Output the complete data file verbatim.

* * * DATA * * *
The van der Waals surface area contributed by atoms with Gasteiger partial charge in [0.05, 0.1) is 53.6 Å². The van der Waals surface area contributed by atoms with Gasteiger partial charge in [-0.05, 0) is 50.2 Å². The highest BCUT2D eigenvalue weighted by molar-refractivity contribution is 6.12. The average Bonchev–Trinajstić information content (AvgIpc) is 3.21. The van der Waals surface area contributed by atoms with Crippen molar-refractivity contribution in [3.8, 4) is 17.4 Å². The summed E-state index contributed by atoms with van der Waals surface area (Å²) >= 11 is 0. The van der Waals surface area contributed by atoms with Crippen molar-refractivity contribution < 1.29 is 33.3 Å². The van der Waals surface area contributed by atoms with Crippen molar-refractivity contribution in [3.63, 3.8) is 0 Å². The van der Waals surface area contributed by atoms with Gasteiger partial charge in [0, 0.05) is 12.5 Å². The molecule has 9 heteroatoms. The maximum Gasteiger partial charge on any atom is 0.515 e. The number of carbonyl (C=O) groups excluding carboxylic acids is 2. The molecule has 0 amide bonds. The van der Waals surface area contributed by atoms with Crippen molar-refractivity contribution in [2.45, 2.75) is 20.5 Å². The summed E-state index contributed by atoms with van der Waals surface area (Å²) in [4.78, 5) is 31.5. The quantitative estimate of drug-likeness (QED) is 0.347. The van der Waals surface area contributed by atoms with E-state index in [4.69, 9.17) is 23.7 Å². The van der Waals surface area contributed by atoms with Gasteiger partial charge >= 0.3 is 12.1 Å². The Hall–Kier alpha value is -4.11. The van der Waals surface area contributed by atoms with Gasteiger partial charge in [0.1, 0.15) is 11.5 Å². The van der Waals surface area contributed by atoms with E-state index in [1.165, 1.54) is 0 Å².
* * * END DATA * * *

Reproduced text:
The van der Waals surface area contributed by atoms with Gasteiger partial charge in [0.05, 0.1) is 53.6 Å². The van der Waals surface area contributed by atoms with Gasteiger partial charge in [-0.05, 0) is 50.2 Å². The highest BCUT2D eigenvalue weighted by molar-refractivity contribution is 6.12. The average Bonchev–Trinajstić information content (AvgIpc) is 3.21. The van der Waals surface area contributed by atoms with Crippen molar-refractivity contribution in [3.8, 4) is 17.4 Å². The summed E-state index contributed by atoms with van der Waals surface area (Å²) >= 11 is 0. The van der Waals surface area contributed by atoms with Crippen molar-refractivity contribution < 1.29 is 33.3 Å². The van der Waals surface area contributed by atoms with Crippen molar-refractivity contribution in [3.63, 3.8) is 0 Å². The van der Waals surface area contributed by atoms with Gasteiger partial charge in [0, 0.05) is 12.5 Å². The molecule has 9 heteroatoms. The maximum Gasteiger partial charge on any atom is 0.515 e. The number of carbonyl (C=O) groups excluding carboxylic acids is 2. The molecule has 0 amide bonds. The van der Waals surface area contributed by atoms with Crippen molar-refractivity contribution in [2.45, 2.75) is 20.5 Å². The summed E-state index contributed by atoms with van der Waals surface area (Å²) in [4.78, 5) is 31.5. The quantitative estimate of drug-likeness (QED) is 0.347. The van der Waals surface area contributed by atoms with E-state index in [4.69, 9.17) is 23.7 Å². The van der Waals surface area contributed by atoms with Gasteiger partial charge >= 0.3 is 12.1 Å². The Hall–Kier alpha value is -4.11. The van der Waals surface area contributed by atoms with Gasteiger partial charge in [0.1, 0.15) is 11.5 Å². The van der Waals surface area contributed by atoms with E-state index in [1.165, 1.54) is 0 Å².